The owners of Houston’s iconic fried chicken chain, Frenchy’s Chicken, have been planning for a new location for decades, and this spring they’ll finally open the restaurant they’ve always dreamed of.
King Creuzot, who took over the Frenchy business in 1989, says the new location at 3602 Scott Street will be everything his father and Frenchy founder Percy “Frenchy” Creuzot envisioned when it opened. late April or early May.
“When my dad started Frenchy’s, it was his desire to bring New Orleans Creole cuisine to Houston” in a fast-food format, says King Creuzot, 73, but despite its huge success, “it’s was in his opinion that we owed our customers in Houston a new experience and a new restaurant, “says Creuzot. Long after Percy Creuzot death by stroke in 2010his wife and son King Creuzot kept the dream alive.
Like the original pillar of Frenchy’s Third Ward, the new location will be nestled between other major Houston institutions like Texas Southern University – the historically black Houston College, the historic Wheeler Avenue Baptist Church, Jack Yates High School and the University of Houston football stadium.
Frenchy’s newest outpost will also feature a large parking lot, multiple cash registers, an exterior window for orders and dual drive-thru, which should reduce the traffic the locations are known to generate, says architect Paul C. Heisler. The restaurant will also aim to be pedestrian-friendly, with a sidewalk cafe, an outdoor patio with umbrella tables and a covered patio on the porch, similar to the restaurant’s original design.
“The whole concept is customer-oriented,” says architect Paul C. Heisler, who designs the latest Frenchy’s. “The customer has been so patient with Frenchy’s – with its long queues and traffic. We’re developing something here that caters to ease of access and ease of service.
Heisler also went a step further by playing on Creuzot’s New Orleans family roots, with balconies and arches reminiscent of Bourbon Street in its entrance that play off Paris’ Arc de Triomphe, which served as a starting point. for parades and celebrations in the city for generations.
“The design of the restaurant will make you think you’re in New Orleans in the French Quarter,” says Creuzot. “It’s more than a quick-service fried chicken restaurant. That’s what we do, but the experience in this new restaurant will be something different for our customers.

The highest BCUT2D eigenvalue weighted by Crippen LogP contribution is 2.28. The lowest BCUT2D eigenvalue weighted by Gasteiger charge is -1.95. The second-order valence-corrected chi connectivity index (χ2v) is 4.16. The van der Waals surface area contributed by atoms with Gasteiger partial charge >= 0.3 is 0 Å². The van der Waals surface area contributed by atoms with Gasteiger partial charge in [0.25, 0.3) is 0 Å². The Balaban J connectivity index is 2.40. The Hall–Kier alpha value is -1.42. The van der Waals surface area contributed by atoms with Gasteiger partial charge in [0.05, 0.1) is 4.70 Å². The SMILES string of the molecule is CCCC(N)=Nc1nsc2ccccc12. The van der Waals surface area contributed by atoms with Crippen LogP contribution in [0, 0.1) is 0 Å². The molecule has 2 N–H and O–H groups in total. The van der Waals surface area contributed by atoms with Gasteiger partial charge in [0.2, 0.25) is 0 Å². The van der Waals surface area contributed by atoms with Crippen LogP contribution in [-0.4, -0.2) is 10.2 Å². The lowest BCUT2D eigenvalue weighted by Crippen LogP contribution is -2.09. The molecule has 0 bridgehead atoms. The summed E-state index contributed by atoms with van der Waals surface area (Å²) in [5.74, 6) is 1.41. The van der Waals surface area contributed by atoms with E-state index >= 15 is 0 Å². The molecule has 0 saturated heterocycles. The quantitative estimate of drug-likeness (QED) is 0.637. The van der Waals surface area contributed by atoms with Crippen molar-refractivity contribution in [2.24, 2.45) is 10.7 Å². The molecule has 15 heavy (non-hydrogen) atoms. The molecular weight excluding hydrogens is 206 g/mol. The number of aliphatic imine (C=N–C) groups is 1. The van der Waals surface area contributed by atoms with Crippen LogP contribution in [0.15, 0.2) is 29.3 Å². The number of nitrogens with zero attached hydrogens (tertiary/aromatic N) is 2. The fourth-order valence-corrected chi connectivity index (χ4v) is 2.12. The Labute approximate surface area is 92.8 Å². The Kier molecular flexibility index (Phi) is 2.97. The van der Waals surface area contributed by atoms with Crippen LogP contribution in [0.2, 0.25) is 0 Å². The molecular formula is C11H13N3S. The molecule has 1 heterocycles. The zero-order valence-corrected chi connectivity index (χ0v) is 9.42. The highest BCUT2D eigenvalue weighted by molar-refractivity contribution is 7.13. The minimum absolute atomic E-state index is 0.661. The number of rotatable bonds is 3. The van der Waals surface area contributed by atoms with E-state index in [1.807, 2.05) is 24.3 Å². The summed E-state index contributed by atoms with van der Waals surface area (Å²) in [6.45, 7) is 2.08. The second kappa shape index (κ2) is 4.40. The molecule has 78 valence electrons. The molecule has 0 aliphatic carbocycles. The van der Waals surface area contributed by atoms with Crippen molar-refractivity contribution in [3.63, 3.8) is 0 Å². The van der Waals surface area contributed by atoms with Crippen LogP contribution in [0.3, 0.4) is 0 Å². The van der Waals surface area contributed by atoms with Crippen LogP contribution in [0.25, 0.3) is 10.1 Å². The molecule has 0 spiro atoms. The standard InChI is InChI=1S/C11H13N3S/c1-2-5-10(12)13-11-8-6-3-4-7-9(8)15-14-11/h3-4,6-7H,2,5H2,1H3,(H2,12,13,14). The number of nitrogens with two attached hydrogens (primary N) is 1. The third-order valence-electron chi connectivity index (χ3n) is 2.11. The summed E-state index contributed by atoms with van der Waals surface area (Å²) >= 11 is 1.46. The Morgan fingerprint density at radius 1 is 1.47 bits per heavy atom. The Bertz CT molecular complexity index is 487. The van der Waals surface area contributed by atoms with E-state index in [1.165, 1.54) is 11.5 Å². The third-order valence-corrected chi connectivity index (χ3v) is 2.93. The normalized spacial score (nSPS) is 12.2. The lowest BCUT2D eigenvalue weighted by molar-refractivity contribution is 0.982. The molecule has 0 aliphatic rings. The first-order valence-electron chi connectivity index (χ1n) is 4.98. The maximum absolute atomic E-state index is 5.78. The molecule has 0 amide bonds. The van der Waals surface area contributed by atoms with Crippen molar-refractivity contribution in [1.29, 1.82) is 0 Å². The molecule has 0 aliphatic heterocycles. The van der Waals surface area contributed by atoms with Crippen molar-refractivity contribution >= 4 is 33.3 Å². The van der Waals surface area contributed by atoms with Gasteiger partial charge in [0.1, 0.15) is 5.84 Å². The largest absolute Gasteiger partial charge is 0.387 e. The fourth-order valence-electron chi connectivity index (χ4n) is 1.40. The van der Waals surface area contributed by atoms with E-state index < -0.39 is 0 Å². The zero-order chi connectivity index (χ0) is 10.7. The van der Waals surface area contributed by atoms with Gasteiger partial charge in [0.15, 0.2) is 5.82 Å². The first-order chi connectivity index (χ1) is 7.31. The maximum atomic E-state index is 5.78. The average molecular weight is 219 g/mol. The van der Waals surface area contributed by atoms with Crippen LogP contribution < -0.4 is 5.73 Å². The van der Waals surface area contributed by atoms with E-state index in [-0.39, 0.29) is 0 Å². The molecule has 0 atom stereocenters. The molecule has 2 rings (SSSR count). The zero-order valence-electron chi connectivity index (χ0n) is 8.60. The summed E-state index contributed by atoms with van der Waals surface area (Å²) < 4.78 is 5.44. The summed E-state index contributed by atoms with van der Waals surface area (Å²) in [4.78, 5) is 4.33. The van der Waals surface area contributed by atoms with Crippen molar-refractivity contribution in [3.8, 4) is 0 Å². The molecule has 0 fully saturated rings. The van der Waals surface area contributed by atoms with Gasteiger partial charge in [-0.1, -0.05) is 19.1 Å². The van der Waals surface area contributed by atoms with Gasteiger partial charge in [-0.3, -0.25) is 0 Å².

The beloved chicken company, which currently has 11 locations, opened its first location at 3919 Scott St. across from the Wheeler Avenue Baptist Church on July 3, 1969. The restaurant, which aimed to serve the New Orleans cuisine in a quick-serve format, quickly became a favorite among locals and visitors alike, including Beyonce. In 2019, the flagship was demolished and opened in its temporary location later that year, but there were still plans to open a larger premises, says King Creuzot.
Creuzot says his father first sat down with an architect more than 50 years ago to discuss a permanent location and then began working on the project with Heisler about 25 years ago, according to the report. ‘architect. The restaurant was originally planned for a separate lot, but that project was scrapped due to issues with tenants, Heisler said. After Percy Creuzot’s death in 2010, it was years before King Creuzot decided he and his mother wanted to move the original location using a land swap agreement with Wheeler Baptist Church Ave.
As the family and Heisler worked on budgets and securing budgets, the restaurant moved to a temporary location on Scott and Blodgett streets, but found that costs associated with the restaurant had increased and the permit code, at the aftermath of major hurricanes, had changed, requiring a longer, longer process.
Eventually, the restaurant secured leased land from the Houston Public Library system, Heisler said, but construction still took forever and costs rose by as much as 40%.
The restaurant, which has already started, is now weeks away from becoming a reality, according to Creuzot, with one of the final steps being the installation of equipment.
All in all, says Heisler, “it became a labor of love.”